In particular, there's also absolutely nothing that invalidates the "old" interpretation of the black hole complementarity which is that the degrees of freedom in $$A$$ are equivalent to a subset of the degrees of freedom in $$R'$$. So $$B$$ can be maximally entangled with both of them – because they're the same degrees of freedom. Depending on whether or not Alice marries Bob, she will use two different states to describe and predict her future measurements. She will either use Bob's description in which $$A$$ disappears and only the "external parts of the black hole", $$B$$ and $$H$$, produce degrees of freedom that are appearing in $$R'$$; or she will jump inside the black hole so that $$A$$ become some of her degrees of freedom but $$R'$$ will be unphysical for her. It's the point of complementarity – even in Bohr's sense – that no one can talk about $$A$$ and $$R'$$ at the same moment.

The fact that Alice faced a choice before $$t=0$$ doesn't mean that she must have "theories" for both possible continuations of her life. Her brain at that moment was in a Schrödinger cat-like superposition (or density matrix) that had both possibilities: she would either say Yes or No to Bob's proposal to marry.$\ket{\text{Alice's brain}} = a_{\rm Yes}\ket{ {\rm Yes}}+a_{\rm No}\ket {{\rm No}}.$ The probabilities are given by $$|a_i|^2$$. But the two pieces of this wave function mean "EITHER... OR..." and they're summed. They don't mean "... AND ..." because they are not multiplied. Addition of (mutually orthogonal) wave functions means "(exclusive) or" for the possible further developments which is exactly why the wave function never has to prepare for both kinds of measurements. We know that if one measurement will be done, the other won't be, and vice versa! The form of the wave function guarantees that.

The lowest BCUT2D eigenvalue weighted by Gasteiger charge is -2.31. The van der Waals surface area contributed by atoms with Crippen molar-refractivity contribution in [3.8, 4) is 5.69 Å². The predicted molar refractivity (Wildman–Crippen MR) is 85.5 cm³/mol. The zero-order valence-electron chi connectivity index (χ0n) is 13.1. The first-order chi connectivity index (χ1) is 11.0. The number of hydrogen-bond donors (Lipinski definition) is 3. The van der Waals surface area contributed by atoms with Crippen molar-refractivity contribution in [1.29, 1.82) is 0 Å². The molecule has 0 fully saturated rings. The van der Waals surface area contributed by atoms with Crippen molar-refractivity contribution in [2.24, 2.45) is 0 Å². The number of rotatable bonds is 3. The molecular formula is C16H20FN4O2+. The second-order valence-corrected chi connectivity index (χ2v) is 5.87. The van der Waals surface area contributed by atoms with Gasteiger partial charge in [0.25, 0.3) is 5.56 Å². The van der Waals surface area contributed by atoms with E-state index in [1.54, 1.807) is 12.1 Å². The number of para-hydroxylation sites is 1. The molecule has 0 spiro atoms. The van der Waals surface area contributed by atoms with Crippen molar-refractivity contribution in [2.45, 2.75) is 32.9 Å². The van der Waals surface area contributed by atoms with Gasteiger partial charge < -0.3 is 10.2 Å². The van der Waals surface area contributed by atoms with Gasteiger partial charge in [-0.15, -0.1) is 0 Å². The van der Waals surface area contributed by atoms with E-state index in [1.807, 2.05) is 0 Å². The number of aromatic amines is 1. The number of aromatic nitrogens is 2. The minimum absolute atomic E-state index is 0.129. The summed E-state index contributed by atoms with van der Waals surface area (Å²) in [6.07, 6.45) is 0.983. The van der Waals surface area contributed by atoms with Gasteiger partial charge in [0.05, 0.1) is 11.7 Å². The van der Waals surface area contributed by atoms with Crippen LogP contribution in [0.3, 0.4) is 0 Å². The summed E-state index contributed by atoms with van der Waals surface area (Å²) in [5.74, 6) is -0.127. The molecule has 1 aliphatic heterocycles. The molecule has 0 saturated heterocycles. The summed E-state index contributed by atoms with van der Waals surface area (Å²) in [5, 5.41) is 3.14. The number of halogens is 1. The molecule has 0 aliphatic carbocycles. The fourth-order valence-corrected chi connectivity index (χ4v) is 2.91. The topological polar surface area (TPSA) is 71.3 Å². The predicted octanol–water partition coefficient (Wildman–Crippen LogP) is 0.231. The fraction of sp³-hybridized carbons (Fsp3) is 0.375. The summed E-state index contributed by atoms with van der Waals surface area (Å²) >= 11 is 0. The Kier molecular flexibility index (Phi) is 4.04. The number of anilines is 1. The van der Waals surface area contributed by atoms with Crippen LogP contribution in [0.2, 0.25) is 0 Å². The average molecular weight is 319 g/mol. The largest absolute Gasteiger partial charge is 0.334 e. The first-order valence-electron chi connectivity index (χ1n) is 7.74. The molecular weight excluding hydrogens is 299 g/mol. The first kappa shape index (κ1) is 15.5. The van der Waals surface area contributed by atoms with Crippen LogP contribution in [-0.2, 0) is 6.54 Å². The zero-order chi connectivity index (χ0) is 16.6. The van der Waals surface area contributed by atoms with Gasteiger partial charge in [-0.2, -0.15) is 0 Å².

The part of the wave function for Alice corresponding to "Yes" (marriage) will continue to evolev all the degrees of freedom including the spacetime geometry according to Bob's template, a black hole exterior in which the black hole is remembered in $$BH$$, while the "No" part (single infalling Alice) will evolve all the degrees of freedom to match the spacetime with the black hole interior. The same initial quantum amplitudes will be evolved in two different ways. One may consider both types of states but they're added at the level of the wave function and it means "OR", not "AND", so one doesn't discusses the degrees of freedom in $$A$$ and $$R'$$ simultaneously.